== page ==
By H. J. Bensted, W. Bulloch, L. Dudgeon, A. G. Gardner, E. D. W. Greig, D. Harvey, W. F. Harvey, T. J. Mackie, R. A. O'Brien, H. M. Perry, H. Scutze, P. Bruce White, W. J. Wilson. London, 1929. His Majesty's Stationery Office. Pp. 1–482
by A. Trevor Willis, M.D., B.S. (Melb.), Ph.D. (Leeds), M.C.Path., M.C.P.A., Reader in Microbiology, Monash University, formerly Lecturer in Bacteriology, University of Leeds. xiv + 234 pages, illustrated, second edition. Butterworth Inc., Washington. 1965. $8.50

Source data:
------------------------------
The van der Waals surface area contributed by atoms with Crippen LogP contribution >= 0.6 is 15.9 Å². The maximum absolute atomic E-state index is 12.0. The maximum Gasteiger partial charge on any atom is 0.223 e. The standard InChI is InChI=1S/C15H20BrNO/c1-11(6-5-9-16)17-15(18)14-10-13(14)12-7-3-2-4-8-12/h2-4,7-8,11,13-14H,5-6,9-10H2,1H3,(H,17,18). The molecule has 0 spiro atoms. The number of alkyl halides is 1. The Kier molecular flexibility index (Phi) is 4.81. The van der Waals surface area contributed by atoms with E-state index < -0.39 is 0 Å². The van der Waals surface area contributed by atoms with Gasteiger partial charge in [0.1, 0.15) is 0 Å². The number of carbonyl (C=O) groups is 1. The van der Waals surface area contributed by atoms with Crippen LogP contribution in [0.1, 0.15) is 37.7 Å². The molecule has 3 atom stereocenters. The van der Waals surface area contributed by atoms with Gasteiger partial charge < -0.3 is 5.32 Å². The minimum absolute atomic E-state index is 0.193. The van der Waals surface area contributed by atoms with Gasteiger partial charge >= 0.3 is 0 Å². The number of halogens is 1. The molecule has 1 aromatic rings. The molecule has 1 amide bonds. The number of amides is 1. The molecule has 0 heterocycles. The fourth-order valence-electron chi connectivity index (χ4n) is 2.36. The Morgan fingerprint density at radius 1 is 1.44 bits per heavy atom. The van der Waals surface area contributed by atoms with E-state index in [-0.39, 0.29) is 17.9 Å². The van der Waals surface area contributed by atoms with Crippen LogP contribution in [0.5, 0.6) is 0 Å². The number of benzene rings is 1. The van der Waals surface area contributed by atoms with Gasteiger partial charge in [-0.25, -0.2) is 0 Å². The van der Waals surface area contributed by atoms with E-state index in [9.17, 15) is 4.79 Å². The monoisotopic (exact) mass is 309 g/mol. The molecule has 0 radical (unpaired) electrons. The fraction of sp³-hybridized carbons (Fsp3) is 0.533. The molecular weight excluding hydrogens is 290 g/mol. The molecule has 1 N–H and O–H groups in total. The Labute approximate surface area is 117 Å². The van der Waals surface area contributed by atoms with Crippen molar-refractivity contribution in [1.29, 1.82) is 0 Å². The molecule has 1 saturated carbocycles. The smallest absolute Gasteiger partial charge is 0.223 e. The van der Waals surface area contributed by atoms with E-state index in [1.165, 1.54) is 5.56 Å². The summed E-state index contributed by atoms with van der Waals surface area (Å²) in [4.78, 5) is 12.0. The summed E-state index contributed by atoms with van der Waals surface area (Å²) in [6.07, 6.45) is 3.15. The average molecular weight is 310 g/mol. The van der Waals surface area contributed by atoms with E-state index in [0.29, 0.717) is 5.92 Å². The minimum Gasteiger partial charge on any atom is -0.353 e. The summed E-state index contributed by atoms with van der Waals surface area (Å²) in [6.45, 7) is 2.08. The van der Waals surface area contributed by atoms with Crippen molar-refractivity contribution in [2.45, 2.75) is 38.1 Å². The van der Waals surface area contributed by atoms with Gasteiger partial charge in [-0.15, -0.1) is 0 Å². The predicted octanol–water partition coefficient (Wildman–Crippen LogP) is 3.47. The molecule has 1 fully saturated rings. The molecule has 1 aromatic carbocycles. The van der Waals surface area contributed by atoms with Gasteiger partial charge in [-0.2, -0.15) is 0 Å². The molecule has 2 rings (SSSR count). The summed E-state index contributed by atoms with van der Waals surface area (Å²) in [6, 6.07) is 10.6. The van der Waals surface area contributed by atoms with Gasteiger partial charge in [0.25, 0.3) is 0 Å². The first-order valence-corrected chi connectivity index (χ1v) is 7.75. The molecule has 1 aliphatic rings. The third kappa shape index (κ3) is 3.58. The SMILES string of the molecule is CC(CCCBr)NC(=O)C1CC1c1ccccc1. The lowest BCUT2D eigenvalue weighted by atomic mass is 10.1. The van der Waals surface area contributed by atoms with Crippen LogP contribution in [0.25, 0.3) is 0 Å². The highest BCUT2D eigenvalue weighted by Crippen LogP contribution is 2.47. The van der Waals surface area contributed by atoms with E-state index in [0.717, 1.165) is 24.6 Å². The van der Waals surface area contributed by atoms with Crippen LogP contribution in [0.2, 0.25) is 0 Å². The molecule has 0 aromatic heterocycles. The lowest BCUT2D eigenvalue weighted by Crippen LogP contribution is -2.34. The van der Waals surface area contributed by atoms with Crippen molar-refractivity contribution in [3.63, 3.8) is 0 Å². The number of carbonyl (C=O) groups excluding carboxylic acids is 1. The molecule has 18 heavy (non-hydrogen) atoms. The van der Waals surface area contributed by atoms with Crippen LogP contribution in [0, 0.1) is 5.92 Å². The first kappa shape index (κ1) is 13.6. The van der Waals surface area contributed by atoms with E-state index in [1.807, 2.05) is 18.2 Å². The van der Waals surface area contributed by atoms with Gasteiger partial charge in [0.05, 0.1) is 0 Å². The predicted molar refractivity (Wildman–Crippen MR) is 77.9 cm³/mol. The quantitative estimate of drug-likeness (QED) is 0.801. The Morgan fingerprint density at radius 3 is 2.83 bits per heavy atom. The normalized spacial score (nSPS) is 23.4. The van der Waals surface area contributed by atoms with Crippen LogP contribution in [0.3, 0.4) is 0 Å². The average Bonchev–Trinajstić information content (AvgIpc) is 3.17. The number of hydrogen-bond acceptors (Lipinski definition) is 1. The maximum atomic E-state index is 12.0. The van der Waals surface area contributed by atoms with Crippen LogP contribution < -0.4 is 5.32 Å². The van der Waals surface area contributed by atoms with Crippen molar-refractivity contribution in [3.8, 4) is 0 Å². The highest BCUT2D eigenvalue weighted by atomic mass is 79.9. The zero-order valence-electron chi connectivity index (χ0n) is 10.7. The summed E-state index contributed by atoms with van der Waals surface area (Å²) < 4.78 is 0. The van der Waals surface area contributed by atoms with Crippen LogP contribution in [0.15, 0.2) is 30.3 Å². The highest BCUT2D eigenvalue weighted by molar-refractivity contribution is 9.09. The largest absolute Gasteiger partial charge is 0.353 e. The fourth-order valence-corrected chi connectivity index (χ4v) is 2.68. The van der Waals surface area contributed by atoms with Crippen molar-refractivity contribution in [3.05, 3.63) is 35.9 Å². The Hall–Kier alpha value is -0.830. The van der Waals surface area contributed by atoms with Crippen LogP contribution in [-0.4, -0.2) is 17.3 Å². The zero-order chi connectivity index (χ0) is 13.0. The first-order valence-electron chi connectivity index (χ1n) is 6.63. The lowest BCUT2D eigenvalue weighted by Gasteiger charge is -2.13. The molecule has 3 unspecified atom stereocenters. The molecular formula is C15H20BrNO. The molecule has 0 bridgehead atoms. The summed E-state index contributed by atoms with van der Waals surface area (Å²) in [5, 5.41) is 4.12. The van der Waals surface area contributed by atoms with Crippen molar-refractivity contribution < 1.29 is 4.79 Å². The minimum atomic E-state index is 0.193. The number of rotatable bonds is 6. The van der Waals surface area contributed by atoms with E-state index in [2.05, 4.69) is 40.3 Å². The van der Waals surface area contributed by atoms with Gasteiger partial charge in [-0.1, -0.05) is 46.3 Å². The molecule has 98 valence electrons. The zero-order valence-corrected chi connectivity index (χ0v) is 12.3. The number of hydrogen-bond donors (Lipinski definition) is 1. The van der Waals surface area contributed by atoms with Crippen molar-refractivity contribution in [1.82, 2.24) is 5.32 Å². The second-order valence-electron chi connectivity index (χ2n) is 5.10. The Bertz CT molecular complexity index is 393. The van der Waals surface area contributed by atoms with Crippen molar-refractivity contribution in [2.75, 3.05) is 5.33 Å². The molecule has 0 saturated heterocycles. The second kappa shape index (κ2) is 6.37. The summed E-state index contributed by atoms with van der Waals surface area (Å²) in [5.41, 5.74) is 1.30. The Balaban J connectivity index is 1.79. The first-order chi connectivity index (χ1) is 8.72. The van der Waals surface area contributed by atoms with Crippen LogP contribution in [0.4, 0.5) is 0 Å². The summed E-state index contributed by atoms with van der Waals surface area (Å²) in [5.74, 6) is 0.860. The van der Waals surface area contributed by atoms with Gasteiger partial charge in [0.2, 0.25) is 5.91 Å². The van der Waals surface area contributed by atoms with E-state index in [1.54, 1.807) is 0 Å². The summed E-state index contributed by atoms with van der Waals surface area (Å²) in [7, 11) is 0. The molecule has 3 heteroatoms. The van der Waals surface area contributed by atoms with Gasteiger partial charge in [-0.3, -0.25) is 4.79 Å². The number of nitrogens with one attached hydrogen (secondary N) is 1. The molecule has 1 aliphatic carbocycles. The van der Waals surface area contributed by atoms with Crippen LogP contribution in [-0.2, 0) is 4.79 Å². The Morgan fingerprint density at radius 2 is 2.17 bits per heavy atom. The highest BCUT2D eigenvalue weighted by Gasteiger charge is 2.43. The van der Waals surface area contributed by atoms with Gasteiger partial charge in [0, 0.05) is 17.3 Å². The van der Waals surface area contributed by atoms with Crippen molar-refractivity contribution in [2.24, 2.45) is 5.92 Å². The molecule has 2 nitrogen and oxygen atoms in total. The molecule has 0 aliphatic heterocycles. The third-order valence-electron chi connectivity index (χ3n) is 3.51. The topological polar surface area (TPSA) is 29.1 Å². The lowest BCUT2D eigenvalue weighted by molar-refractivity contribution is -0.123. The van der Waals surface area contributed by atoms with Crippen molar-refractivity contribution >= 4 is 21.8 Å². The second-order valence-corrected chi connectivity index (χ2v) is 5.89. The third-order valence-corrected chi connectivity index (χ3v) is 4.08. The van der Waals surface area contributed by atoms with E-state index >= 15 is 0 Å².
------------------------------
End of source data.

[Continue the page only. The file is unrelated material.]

This study characterizes a Plasmodium berghei white rat model of P. falciparum malaria in the pregnant human. Seventy-day-old and 114-day-old female rats, given an infecting inoculum at time of mating, had higher parasitemias and a more severe anemia than age- and sex-matched controls. Under these experimental conditions, the parasitemia went to crisis in all animals and there were no fatal infections. In contrast, all animals died when the infection was initiated 7 days after conception, a timing that brought a coincidence of peak parasitemia and term. Pregnancy during the post-crisis subpatent period did not cause recrudescence. At the time of delivery, the parasitemia was consistently higher in the placental (crush smear) blood than in the peripheral (tail) blood. This difference was greatest in animals giving birth shortly before or 1–2 days after the parasitemic crisis. Very young, compact parasite forms predominated in the placental blood, whereas trophozoites predominated in the peripheral blood.